Top speed is 100 mph, but what does that matter? It’s the ability to pull away from junctions or get onto roundabouts with zero hesitation that gives the EV its edge over other vehicles and the Subaru Solterra does that effortlessly.

The steering provides decent feedback while body roll is very well controlled through twistier bends. The ride is on the firmer side of cossetting but just like most Subarus, it’s pliant and doesn’t crash through pot-holes or larger bumps in the road.

On A Roads and motorways, the Solterra is a breeze to drive, with good visibility all around and decent levels of soundproofing which helps reduce stress. The adaptive cruise control works well and doesn’t get “surprised” like some other systems which can lead to harsh braking when someone pulls into your lane.

Brake regeneration can be increased or decreased via the Flappy Paddles behind the steering wheel. I like to set the regen to maximum to get as close as possible to one-pedal driving, although the Subaru doesn’t manage this anywhere as near as the Nissan Ariya does.

There were a couple of niggles, including the intrusive driver-alertness monitor, that told me off every time I scratched my ear or looked out of the side window. There is also the constant beeping when you put the car in reverse. I’m not sure why the driver needs to be told – relentlessly – that the car is moving backwards. If you haven’t figured that out in the first half-second, then perhaps you shouldn’t be driving at all. If it becomes unbearable you can have your local Subaru dealer disable it. Apparently.

All in all though, I found driving the Subaru Solterra an enjoyable experience. I didn’t manage to get off-road in it but I did drive along some very wet and very muddy B roads and the Subaru didn’t flinch once.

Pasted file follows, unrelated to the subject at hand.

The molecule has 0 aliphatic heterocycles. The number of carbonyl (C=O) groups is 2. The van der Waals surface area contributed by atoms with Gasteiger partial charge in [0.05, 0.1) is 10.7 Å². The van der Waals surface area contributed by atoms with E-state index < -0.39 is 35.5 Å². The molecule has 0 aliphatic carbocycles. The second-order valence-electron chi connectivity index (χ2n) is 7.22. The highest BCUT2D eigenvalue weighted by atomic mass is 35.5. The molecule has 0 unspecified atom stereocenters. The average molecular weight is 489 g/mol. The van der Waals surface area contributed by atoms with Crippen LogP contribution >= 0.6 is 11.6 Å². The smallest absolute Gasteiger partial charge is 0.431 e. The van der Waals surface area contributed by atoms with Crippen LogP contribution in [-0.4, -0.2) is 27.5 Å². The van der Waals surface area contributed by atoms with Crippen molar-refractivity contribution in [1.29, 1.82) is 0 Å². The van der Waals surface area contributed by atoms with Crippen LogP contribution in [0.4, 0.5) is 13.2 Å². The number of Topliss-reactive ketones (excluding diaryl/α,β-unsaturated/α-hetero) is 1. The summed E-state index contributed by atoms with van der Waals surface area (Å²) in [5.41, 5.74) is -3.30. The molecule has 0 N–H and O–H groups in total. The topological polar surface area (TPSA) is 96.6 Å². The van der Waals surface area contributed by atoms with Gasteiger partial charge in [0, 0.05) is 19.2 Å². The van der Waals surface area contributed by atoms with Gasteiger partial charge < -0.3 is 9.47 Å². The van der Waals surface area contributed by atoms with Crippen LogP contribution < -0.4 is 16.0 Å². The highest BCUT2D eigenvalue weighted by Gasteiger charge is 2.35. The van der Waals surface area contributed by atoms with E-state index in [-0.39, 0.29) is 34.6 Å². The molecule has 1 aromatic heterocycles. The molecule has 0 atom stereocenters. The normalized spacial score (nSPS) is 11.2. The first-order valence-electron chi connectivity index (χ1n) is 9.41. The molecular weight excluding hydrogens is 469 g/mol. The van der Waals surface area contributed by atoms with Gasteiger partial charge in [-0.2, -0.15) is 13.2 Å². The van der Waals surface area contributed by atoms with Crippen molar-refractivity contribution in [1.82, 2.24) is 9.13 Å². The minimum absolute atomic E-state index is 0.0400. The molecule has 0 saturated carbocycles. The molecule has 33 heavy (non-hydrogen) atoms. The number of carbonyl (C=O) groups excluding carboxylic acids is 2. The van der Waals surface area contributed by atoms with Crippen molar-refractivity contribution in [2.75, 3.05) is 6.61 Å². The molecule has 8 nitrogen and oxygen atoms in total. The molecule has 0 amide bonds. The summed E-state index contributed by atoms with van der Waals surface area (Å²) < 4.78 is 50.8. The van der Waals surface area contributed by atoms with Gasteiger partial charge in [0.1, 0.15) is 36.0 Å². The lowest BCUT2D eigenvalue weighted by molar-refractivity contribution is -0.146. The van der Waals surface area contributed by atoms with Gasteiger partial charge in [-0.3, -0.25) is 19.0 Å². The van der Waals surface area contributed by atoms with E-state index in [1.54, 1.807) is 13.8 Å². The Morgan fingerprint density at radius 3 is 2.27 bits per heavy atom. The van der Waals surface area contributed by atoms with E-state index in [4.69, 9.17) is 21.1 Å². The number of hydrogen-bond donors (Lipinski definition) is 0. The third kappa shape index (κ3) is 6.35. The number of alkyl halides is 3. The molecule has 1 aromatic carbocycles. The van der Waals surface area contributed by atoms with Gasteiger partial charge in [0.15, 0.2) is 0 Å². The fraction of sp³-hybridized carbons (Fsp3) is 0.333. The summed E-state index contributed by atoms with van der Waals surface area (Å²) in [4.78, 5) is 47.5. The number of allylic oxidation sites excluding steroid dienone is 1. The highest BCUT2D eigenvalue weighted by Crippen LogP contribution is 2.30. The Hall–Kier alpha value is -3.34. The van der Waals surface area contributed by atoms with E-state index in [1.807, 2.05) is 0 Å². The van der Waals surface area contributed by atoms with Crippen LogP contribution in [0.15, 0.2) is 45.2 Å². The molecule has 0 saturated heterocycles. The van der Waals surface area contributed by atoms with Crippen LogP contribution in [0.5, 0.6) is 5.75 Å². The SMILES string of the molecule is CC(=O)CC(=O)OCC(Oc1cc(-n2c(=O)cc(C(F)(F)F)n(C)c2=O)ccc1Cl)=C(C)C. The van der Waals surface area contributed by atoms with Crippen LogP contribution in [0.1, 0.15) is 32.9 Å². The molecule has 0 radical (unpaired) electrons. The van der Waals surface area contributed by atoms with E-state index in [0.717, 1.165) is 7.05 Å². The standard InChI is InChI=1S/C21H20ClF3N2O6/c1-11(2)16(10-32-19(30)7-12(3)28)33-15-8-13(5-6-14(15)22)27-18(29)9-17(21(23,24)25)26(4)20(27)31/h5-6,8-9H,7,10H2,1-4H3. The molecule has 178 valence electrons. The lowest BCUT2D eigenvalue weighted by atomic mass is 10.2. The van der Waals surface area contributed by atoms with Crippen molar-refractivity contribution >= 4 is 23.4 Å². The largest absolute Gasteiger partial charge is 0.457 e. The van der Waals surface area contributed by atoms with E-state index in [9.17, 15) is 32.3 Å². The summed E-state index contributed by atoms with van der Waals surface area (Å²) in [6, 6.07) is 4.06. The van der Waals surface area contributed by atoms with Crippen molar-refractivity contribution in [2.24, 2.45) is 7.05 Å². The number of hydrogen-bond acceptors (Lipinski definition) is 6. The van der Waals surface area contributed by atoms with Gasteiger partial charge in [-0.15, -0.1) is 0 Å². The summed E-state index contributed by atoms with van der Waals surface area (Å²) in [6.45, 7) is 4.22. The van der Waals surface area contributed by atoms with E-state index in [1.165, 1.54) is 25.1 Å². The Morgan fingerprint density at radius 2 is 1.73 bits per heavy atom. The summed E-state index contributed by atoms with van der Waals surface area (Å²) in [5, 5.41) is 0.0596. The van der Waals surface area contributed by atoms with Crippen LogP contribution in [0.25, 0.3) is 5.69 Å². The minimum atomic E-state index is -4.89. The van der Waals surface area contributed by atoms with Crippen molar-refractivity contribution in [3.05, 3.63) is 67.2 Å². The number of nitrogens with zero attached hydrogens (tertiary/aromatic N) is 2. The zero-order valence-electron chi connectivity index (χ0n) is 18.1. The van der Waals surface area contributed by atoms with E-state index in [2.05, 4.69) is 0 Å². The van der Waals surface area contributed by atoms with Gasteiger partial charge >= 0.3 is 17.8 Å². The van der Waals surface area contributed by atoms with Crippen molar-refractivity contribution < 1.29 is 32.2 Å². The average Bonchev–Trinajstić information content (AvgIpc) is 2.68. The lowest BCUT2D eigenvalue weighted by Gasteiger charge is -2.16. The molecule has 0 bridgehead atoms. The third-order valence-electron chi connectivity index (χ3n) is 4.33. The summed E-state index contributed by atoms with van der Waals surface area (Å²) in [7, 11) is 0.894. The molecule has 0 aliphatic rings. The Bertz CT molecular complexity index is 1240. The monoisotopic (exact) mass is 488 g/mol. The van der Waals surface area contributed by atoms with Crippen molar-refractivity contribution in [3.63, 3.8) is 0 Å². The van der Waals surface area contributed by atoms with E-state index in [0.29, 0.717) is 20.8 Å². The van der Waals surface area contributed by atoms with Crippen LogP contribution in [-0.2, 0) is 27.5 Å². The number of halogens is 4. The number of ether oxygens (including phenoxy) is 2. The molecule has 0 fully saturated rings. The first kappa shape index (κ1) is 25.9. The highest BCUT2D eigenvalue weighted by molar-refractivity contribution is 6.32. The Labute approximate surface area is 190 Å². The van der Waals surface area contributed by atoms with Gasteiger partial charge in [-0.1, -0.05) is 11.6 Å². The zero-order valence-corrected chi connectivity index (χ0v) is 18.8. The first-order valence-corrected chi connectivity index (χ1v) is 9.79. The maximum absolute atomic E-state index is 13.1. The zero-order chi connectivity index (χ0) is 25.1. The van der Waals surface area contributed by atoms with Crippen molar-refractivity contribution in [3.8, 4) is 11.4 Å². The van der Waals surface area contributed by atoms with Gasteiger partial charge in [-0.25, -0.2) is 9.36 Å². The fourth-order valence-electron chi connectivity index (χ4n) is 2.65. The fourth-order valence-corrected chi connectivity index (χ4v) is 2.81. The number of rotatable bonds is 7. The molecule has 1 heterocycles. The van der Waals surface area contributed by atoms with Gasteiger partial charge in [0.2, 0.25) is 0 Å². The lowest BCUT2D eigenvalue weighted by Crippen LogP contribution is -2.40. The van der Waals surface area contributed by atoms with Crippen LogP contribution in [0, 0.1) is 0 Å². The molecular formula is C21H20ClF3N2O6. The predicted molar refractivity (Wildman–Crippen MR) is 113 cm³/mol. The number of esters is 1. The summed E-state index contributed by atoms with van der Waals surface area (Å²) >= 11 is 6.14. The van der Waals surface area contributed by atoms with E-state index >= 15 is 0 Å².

Quirky in a couple of respects but overall very good. Quirk number one is the position of the digital dash – it’s way more forward than the norm and almost becomes a Head-Up-Display. This leads to an odd, elongated steering column with the steering wheel being positioned quite low.

And I liked it very much. It’s similar to Peugeot’s i-Cockpit layout where you look over the steering wheel, rather than through it. It’s not popular with many drivers, so I would get down to the dealership and see if it suits you. Having the steering wheel set low enough to get a clear view of the dash makes for a sporty and relaxed driving position.

Having the digital dash so far forward negates the need for a HUD as you’re focused on the road ahead and able to read all essential data without having to refocus on something nearer. A great innovation.

Quirk number 2 is that there is no glove box. Shock, horror. Instead, there is a large space beneath the centre consul that is taken up by one of the biggest user manuals I’ve ever seen. Chuck it on the back seat or into the boot to free up some useful space.